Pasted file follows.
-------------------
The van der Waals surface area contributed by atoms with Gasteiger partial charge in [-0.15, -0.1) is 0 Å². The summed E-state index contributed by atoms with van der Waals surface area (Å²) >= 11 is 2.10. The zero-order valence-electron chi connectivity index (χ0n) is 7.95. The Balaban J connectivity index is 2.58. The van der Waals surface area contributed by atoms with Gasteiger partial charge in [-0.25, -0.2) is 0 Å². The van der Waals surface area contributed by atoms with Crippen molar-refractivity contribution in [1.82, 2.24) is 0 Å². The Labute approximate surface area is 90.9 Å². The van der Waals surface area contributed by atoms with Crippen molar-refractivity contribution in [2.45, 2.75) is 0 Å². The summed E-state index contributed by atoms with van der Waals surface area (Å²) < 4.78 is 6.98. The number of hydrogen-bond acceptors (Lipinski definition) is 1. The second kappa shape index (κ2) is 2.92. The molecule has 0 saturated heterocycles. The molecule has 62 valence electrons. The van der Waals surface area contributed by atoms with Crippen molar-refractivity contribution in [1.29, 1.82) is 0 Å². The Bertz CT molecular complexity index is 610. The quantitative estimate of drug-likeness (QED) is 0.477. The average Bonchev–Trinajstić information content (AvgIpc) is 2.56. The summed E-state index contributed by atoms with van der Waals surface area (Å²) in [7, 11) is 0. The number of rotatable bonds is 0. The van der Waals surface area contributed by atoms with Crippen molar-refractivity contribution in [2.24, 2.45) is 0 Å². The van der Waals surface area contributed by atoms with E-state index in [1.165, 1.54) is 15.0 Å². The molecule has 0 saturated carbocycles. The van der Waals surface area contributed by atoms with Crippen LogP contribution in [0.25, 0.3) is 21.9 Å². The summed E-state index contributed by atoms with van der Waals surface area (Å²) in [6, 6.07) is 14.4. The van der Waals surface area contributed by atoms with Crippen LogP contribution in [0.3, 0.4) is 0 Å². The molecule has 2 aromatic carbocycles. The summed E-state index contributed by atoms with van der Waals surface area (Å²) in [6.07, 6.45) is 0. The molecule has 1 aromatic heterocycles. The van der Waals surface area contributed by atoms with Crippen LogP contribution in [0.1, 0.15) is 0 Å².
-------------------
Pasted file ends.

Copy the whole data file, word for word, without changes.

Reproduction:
The van der Waals surface area contributed by atoms with Gasteiger partial charge in [-0.15, -0.1) is 0 Å². The summed E-state index contributed by atoms with van der Waals surface area (Å²) >= 11 is 2.10. The zero-order valence-electron chi connectivity index (χ0n) is 7.95. The Balaban J connectivity index is 2.58. The van der Waals surface area contributed by atoms with Gasteiger partial charge in [-0.25, -0.2) is 0 Å². The van der Waals surface area contributed by atoms with Crippen molar-refractivity contribution in [1.82, 2.24) is 0 Å². The Labute approximate surface area is 90.9 Å². The van der Waals surface area contributed by atoms with Crippen molar-refractivity contribution in [2.45, 2.75) is 0 Å². The summed E-state index contributed by atoms with van der Waals surface area (Å²) < 4.78 is 6.98. The number of hydrogen-bond acceptors (Lipinski definition) is 1. The second kappa shape index (κ2) is 2.92. The molecule has 0 saturated heterocycles. The molecule has 62 valence electrons. The van der Waals surface area contributed by atoms with Crippen molar-refractivity contribution in [1.29, 1.82) is 0 Å². The Bertz CT molecular complexity index is 610. The quantitative estimate of drug-likeness (QED) is 0.477. The average Bonchev–Trinajstić information content (AvgIpc) is 2.56. The summed E-state index contributed by atoms with van der Waals surface area (Å²) in [7, 11) is 0. The number of rotatable bonds is 0. The van der Waals surface area contributed by atoms with Crippen molar-refractivity contribution in [2.24, 2.45) is 0 Å². The van der Waals surface area contributed by atoms with E-state index in [1.165, 1.54) is 15.0 Å². The molecule has 0 saturated carbocycles. The van der Waals surface area contributed by atoms with Crippen LogP contribution in [0.25, 0.3) is 21.9 Å². The summed E-state index contributed by atoms with van der Waals surface area (Å²) in [6, 6.07) is 14.4. The van der Waals surface area contributed by atoms with Crippen LogP contribution in [0.3, 0.4) is 0 Å². The molecule has 2 aromatic carbocycles. The summed E-state index contributed by atoms with van der Waals surface area (Å²) in [6.07, 6.45) is 0. The molecule has 1 aromatic heterocycles. The van der Waals surface area contributed by atoms with Crippen LogP contribution in [0.1, 0.15) is 0 Å².